‘My piece of advice for anyone who would like to start a similar campaign would be that it should be about something you care about – that has to be your motivation. Doing service projects takes a lot of time and effort, but as long as it is a cause you are passionate about, the time and effort it takes will feel like nothing.
‘I would also say that you need to be thoughtful in the way you go about it, but also don’t overthink it. We found out about the need for the food on April 11, and within 24 hours, I had created the campaign and launched it.
‘Not all projects need to come about that quickly; in this case, the cause made it urgent, and we were able to pull it together in such a short amount of time. I put a lot of thought into what is most important, which was how to encourage people to donate while making the experience easy, yet meaningful. At the same time, I didn’t obsess over the small details like what color the poster should be!
‘As the President of Earth Club and a member of the HS service council, I have been part of different projects, including organizing the annual eco market event, as well as the HS shark tank assembly.
‘Two of my biggest passions are service and the environment, so a lot of my free time is spent being part of clubs at school (Earth Club, the Service Council, and Peer Helpers). I also love science and want to encourage more girls to feel confident in pursuing it. My friend Ann G. (from Grade 11) and I run a club with MS Teacher Ms. Anya Keithley called ‘Girls Excelling in Maths and Sciences’ (GEMs), which is an afterschool activity for Middle School girls. Here we teach them scientific concepts, do fun experiments, problem-solving, and also teach them about different women in science.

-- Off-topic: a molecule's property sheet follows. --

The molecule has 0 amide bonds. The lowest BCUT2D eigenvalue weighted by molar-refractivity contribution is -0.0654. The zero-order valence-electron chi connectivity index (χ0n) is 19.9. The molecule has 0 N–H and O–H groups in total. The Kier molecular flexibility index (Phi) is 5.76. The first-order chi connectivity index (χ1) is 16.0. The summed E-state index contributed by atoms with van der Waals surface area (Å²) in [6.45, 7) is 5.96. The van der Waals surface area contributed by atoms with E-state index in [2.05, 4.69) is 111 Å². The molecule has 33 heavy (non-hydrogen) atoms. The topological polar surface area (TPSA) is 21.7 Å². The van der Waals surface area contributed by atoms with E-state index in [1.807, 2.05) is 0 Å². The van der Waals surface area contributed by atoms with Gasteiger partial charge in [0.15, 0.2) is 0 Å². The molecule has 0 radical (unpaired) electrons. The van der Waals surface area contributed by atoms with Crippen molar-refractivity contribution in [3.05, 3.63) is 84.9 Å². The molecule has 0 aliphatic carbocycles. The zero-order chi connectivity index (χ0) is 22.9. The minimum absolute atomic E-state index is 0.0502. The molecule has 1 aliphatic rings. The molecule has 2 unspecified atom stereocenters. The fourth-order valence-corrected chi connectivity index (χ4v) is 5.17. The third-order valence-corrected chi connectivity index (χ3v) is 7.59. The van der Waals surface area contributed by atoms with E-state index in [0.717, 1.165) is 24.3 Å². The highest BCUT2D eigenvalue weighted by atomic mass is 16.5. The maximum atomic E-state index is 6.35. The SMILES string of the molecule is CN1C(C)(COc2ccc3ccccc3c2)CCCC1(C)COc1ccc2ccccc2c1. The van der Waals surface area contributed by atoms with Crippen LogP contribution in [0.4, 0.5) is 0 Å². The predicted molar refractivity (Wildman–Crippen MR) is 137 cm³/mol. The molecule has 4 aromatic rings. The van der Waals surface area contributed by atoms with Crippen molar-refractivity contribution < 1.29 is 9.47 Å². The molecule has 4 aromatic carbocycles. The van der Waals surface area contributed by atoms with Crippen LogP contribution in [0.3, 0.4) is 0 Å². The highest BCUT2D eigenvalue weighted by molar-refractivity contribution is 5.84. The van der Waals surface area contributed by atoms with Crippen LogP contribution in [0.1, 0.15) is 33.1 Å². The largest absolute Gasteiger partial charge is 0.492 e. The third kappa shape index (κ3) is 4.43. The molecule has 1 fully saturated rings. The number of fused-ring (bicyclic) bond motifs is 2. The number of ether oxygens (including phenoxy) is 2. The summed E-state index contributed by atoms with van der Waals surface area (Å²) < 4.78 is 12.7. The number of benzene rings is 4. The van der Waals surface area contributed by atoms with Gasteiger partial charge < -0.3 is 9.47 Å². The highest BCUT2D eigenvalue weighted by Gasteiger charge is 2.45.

What’s in store for Asha’s Future?
‘After graduating next year, I hope to attend university in Canada to study biological sciences, as I have realized that science is the field I would like to go into. My family always travels to the Canadian west coast for summers – and it is an area of the world that draws me in.
‘My hopes and dreams for the future are surviving the IB, which is high on my list! Jokes aside, I think my biggest wish for the future is to be doing something that combines my love for science while also helping others (and being happy would be great)!
‘That dream would be to have a career that combined both helping people and science, through medicine or public health. That being said – I am keeping myself open to new possibilities, and I am just excited to see where life takes me!
‘If I were in a position of wealth or power in the future, what would I do to help society? How much money are we talking about?!! I have contemplated this question for quite a bit, and honestly, I still don’t know the answer. The environmentalist side of me would say that the money be used to help with innovation and research to find ethical and effective ways to repurpose all the waste that humans are creating – both with carbon emissions and plastics.